The days are getting shorter, dark times are upon us for the next few months. Soon, we will change back to Winter Time and the media will inundate us with tips on how to deal with the depressive months of November to March. Depressive? Sure, in a world where everything is optimized, anything below 70 degrees Fahrenheit and 10 hours of sun is a major problem. In hysterical times we are always looking for dangers. In the end, we will all die, if not by terrorists, the darkness will get us.
I was reminded of a story about the city of Tromsø, the largest dark winter city in Norway:
Tromsø, for those who don’t live in Norway, is above the Arctic Circle. At Tromsø’s latitude, 69 degrees, the sun sets at the end of November and doesn’t reappear until mid-January. That’s right, roughly 49 days where the sun never rises over the horizon.
Leibowitz, an American psychology student, became curious about how people in Tromsø managed to avoid the winter blues. She was so fascinated by the question she spent an academic year in the city after completing her undergraduate degree in psychology. As a US-Norway Fulbright fellow, she worked with Joar Vittersø, a psychologist at UiT-The Arctic University of Norway, whose research areas include quality of life and positive psychology.
“It seemed like the perfect place to test just how adventurous I really was, while also providing a unique population for a psychology research study,” Leibowitz wrote in a recent article in The Atlantic magazine about her experience. “How do the residents of northern Norway protect themselves from wintertime woes? And could these strategies be identified and applied elsewhere, to the same beneficial effects?”
Leibowitz came to understand quickly that her research was based on an assumption that people hate winter. Not so much in Norway:
Leibowitz and Vittersø found a correlation between how far north people lived in Norway and how positively they viewed winter and winter darkness.
More importantly, “Vittersø and I found that positive thought patterns in winter were related to life satisfaction, positive emotions and seeking challenges that can lead to personal growth,” Leibowitz said.
Vittersø emphasizes that the study has not been published in a peer-reviewed journal, and that the correlations they found do not mean causation.
Nevertheless, he says that the study suggests what might make life easier for Norwegians during a time of year that most people don’t really like.
“We who live in Norway are probably not aware that we see so much to enjoy during the winter, because it is so normal for us,” Vittersø said. “But it is probably much less common to look at winter this way elsewhere in the world.”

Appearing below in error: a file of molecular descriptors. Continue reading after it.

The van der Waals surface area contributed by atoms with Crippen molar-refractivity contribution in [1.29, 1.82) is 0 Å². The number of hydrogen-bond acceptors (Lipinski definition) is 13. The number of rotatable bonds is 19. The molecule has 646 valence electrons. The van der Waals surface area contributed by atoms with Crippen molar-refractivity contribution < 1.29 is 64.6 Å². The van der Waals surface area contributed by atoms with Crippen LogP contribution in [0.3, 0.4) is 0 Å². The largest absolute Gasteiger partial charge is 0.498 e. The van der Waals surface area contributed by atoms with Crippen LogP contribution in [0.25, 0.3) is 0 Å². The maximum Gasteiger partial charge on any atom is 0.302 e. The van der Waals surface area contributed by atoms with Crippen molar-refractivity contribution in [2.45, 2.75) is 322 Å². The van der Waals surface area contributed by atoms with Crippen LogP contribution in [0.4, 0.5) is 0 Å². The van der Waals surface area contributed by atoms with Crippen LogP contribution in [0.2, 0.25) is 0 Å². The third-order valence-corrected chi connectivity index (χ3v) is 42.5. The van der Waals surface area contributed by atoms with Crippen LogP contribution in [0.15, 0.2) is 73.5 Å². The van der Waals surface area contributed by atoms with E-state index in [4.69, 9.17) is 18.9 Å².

It’s an intriguing study on the adaptability of human beings and our inner freedom. Norwegian citizens see the best sides of winter by transforming their mind into positive acceptance. Instead of whining (“It’s going to be dark for so many hours”), they adjust their reality to new possibilities. This Possibilismus, the philosophy of possibility, is in contrast of optimism and pessimism: It’s a creative force that shines a new light on the world. Light only shows its real beauty in darkness.
Paying attention to what we are paying attention
When we turn off the constant stream of the fear-mongering machine, we wake up in a reality where real relationships matter. Reality returns, changeable reality, a world we can make a difference in. That’s the opposite of post-factual. We return to liveliness. It doesn’t ignore the world, it gives us the freedom to interpret reality without intervention and intrusion.
The inventor of the term ‘mindfulness’, Ellen Langer said:
“The more we realize that most of our views of ourselves, of others, and of presumed limits regarding our talents, our health, and our happiness were mindlessly accepted by us at an earlier time in our lives, the more we open up to the realization that these too can change. And all we need do to begin the process is to be mindful.”
When we are blind to our inner workings, we allow the past to dominate the present and the future.
Immanuel Kant said: “Rules for happiness: something to do, someone to love, something to hope for.” Jesus said: “Do not be afraid”. He isn’t telling us to never fear; he’s telling us we don’t have to stay in the fear. Feel it, but leave it. Acknowledge it, but don’t live in it.
Fear makes us close our doors. Fear makes us turn our backs. Fear makes us focus on protecting ourselves, causes us to eye others with suspicion, leads us to think of our own needs. We react to problems when we let fear take hold.
Hope, on the other hand, encourages us to open up. Hope encourages us to turn toward each other. Hope encourages us to be generous, see the beauty in other human beings, reminds us to care for the least of us. We are able to respond when we let hope lead us.
Change is in the air. There is growing opposition against being afraid of fear, being overfed by media and news. Dangers, exaggerations and conspiracies. Since 9/11, an influential “fear industry” has taken root in the media and other opinion-shaping institutions and groups. It has consistently moved toward ever-greater gloom and hysteria, knowing this is the best way to get attention in a crowded marketplace of ideas. In today’s competitive information environment, extreme positions and amplified fear sells more advertising and wins a larger market share than balanced moderation. So far, much of the public has bought in. But I see small signs that people don’t want to be afraid anymore, they discover that social networks have turned into weapons of mass fear-mongering and distraction. That the dark seasons are for connecting with people again.
The confirmation quote I chose almost 40 years ago was: “And now these three remain: Faith, hope and love. But the greatest of these is love.” Almost everything has changed since I chose the quote. But my belief in those words has never been stronger.